Friday, March 2, 2012

Grave Accent

The grave accent is a diacritical mark used in Breton, Calalan, Corsican, Dutch, French, Greek, Italian, Mohawk, Norwegian, Occitan, Portuguese, Ligurian, Scottish Gaelic, Vietnamese, Welsh, Romansh, and other languages. Until very recently I misunderstood what this term actually meant.

there’s the meaning we believe
the real meaning known to everyone else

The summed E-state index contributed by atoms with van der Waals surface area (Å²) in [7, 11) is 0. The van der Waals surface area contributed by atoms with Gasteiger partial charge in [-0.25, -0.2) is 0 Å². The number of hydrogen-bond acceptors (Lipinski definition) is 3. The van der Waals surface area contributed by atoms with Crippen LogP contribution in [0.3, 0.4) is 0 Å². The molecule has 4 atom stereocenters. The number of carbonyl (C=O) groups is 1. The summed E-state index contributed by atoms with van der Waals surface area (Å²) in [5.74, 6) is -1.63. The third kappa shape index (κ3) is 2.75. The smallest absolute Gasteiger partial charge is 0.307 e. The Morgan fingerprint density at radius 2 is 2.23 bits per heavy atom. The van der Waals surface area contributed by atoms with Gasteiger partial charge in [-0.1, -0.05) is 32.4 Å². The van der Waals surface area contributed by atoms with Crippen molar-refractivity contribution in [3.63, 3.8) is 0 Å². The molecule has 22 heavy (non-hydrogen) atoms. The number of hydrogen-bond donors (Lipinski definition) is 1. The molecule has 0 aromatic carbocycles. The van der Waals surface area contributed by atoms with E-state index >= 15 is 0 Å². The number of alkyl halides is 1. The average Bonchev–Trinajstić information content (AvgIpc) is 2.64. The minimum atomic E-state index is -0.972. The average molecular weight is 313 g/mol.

and we’ve no idea they’re separate things

I was certain that term
grave accent
meant the reverent tone
reserved for graveside services
our dignified whispers
saved only for the grieving and the dead

But no, it’s a linguistic thing
a diacritical mark taught in the academe
and known from Corsica to Wales

First used by the ancient Greeks
it marks a lower pitch to accentuate
the higher pitch that follows

On this mournful day
I hear grieving Tuscans
gently intone

he died
with virtue
and was carried here

I was wrong
I didn’t know
but in my providential world
where graveside visits are rare
and higher pitches follow
my tone would have been
just right